Ask people who have owned 24-track, two-inch recording studios what they think of ADATs, and they’re likely to become extremely perturbed. Not because they’re offended by the notion that digital technology could ever sound as “warm” and “punchy” as analog equipment, not because they refuse to take any recording medium that uses $10 hi-grade video tapes instead of bulky $150 reels seriously, but because ADATs—which sound so damn good and are so damn cheap—are gradually taking away their business. And to make matters worse, in 1998 Alesis released an improved version of eight-track, 20-bit recorder which sounded even better (and were much cheaper) than the prior 16-bit machines that were gnawing away at analog studio client bases.
The 20-bit ADATs system were available in three versions: the M20 (retailed for about $6,999), a super high-end machine with all the bells and whistles necessary for professional audio-visual production facilities; the mid-priced (retailed for about $2,249), a scaled-down version of the XT designed for people looking to get in a good thing without going into massive credit card debt. The 20-bit format, called ADAT Type II, is fully compatible with the older, 16-bit tapes, and could operate in 16-bit mode.
In comparing the XT and the LX, my slightly fried guitarist’s ears were able to detect no difference in sound. Both reproduce guitars and drums without any of the “crunchiness” that people sometimes associated with 16-bit ATATs. And, as far as I’m concerned, both sound quite warm, especially if you have a few good mikes and tube mic preamps at your disposal.
Of course, to bring down the price of the LX, Alesis had to cut a few corners. For example, the XT has -10 dB unbalanced RCA ins and outs as well as a professional grade, balanced +4 dB ELCO connector in the rear for connecting a snake with balanced input and output connectors. The LX, however, only features unbalanced RCA ins and outs. So if your studio is already wired up for +4, you may want to go with the XT. In addition, the LX only has five auto locate points (the XT has 10), slightly inferior D/A and A/D converters (though, as I said earlier, I couldn’t hear the difference) and a sheet-metal housing that is not nearly as sturdy as the XT’s aluminum casing. If you’re going to set up the LX in a studio and leave it be, this detail is negligible, but even Alesis recommends that people who intend to rack and roll their ADATs regularly spring for the heftier XT. Still, if none of these things are important factors for you, the LX is a great way to save some money and not pay for features that you won’t use.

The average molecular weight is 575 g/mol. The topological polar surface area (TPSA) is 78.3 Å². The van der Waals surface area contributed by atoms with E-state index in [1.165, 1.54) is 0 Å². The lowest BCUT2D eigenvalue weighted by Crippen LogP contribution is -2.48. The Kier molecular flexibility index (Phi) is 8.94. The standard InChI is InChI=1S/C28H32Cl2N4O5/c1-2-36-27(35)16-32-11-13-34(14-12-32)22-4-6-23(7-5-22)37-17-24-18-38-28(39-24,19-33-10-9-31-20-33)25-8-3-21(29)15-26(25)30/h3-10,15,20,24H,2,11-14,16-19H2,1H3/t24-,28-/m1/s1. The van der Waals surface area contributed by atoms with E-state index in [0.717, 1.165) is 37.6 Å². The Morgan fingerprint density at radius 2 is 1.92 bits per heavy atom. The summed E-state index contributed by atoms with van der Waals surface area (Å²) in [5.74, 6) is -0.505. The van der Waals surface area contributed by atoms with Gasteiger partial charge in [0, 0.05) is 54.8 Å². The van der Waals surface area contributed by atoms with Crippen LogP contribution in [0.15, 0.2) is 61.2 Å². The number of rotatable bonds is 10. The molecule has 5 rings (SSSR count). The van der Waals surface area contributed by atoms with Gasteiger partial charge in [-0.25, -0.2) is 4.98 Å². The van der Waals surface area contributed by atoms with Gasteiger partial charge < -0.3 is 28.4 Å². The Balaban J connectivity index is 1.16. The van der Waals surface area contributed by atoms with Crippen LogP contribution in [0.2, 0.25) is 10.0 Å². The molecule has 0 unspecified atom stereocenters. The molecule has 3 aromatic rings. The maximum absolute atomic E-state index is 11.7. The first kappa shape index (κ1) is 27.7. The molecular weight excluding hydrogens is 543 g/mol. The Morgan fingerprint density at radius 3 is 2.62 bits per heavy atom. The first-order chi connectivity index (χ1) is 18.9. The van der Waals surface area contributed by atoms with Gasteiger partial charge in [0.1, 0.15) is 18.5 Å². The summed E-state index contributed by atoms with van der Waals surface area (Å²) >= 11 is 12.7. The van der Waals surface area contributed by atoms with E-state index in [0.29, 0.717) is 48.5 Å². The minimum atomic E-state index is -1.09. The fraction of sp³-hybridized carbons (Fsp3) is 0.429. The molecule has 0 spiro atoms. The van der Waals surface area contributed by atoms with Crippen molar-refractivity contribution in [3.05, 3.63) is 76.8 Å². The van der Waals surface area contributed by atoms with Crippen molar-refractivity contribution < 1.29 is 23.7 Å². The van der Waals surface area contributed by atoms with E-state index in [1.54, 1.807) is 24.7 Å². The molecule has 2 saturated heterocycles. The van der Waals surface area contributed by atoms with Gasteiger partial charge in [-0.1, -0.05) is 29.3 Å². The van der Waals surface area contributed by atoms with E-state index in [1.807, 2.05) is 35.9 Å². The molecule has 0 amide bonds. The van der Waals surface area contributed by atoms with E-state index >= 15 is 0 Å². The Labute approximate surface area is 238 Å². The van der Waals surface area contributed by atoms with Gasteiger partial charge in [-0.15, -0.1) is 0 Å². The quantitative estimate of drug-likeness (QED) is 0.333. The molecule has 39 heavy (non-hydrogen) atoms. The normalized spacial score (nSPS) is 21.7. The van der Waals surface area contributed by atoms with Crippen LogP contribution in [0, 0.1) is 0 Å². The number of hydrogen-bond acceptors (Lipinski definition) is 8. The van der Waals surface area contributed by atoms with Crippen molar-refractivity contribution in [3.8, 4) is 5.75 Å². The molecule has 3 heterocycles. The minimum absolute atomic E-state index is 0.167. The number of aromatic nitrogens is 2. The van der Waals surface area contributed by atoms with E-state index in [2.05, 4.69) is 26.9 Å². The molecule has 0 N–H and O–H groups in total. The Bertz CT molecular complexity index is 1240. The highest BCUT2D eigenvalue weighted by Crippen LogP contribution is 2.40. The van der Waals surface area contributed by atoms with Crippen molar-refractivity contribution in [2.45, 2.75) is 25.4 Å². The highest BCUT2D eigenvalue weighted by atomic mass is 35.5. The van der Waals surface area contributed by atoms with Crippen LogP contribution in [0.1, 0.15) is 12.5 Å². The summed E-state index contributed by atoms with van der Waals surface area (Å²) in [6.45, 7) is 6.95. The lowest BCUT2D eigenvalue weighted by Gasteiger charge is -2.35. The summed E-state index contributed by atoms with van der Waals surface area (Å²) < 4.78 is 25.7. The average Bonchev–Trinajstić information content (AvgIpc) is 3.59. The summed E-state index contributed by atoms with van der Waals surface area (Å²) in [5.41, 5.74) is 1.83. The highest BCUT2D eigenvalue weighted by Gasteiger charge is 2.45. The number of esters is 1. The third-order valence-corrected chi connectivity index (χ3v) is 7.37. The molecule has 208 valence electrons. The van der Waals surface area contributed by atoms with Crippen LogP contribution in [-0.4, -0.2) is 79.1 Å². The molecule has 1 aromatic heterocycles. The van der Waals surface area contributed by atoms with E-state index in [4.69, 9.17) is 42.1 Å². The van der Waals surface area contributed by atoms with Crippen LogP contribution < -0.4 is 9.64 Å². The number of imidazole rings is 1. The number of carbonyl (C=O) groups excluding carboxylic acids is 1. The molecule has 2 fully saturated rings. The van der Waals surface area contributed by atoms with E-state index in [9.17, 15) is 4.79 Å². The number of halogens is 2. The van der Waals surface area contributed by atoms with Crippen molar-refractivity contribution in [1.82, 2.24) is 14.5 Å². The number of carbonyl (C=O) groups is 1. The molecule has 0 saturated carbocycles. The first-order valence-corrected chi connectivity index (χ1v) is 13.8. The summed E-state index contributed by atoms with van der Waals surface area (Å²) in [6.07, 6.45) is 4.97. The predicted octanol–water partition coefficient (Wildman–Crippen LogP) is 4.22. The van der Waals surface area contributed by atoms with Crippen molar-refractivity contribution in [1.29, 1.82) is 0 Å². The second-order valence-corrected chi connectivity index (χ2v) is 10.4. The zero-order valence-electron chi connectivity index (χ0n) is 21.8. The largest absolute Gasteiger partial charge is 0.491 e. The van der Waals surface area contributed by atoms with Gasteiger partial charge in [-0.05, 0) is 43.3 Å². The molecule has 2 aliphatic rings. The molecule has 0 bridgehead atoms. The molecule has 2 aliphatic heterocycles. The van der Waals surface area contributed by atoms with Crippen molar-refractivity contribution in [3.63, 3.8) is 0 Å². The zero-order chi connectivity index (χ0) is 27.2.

Alesis’ Studio 32 console (retailed for about $1,299) is another piece of gear that had the competition groaning. Unlike the similarly priced Mackie CR1604-VLZ, which has heretofore been one of the most popular boards among home-studio ADAT users, the Studio 32 features inline monitoring on each channel. That means that, while both are 16-channel boards, the Alesis has an additional input on each channel for monitoring the output of the tape machine, so you won’t have to repatch to listen to all of your tracks or use channels on the board just for monitoring. (You can set up either board in such a way that you use the channel inserts to send to tape and the standard inputs for monitoring, but depending on how you’re routing your signals, you may not want to keep your studio wired this way.)
The Studio 32 contains high-gain/low-noise mic preamps, and each channel features high, low and one band of fully parametric midrange equalization (a nice touch rarely found on smaller consoles). A parametric EQ gives you separate controls for gain, center frequency and bandwidth, so you can use it for broad tone shaping or to notch out a very specific frequency without affecting the overall sound.
With four aux sends, four stereo aux returns, four subgroups and inserts on every channel, the Studio 32 offers flexible routing with plenty of room for outboard gear. All of the board’s mic preamps feature standard 48V phantom power, so if you’re lucky enough to own some condenser mikes that need juice to produce, you won’t have to muck about with external power supplies.
The End Line
Get your hands on an ADAT or two, a Studio 32, a few good mikes and a bit of outboard gear, and you’ll be cranking out great sounding recordings in no time. But be forewarned: your buddy down the road who just blew $50,000 building a fancy-pants recording studio will hate you for it.
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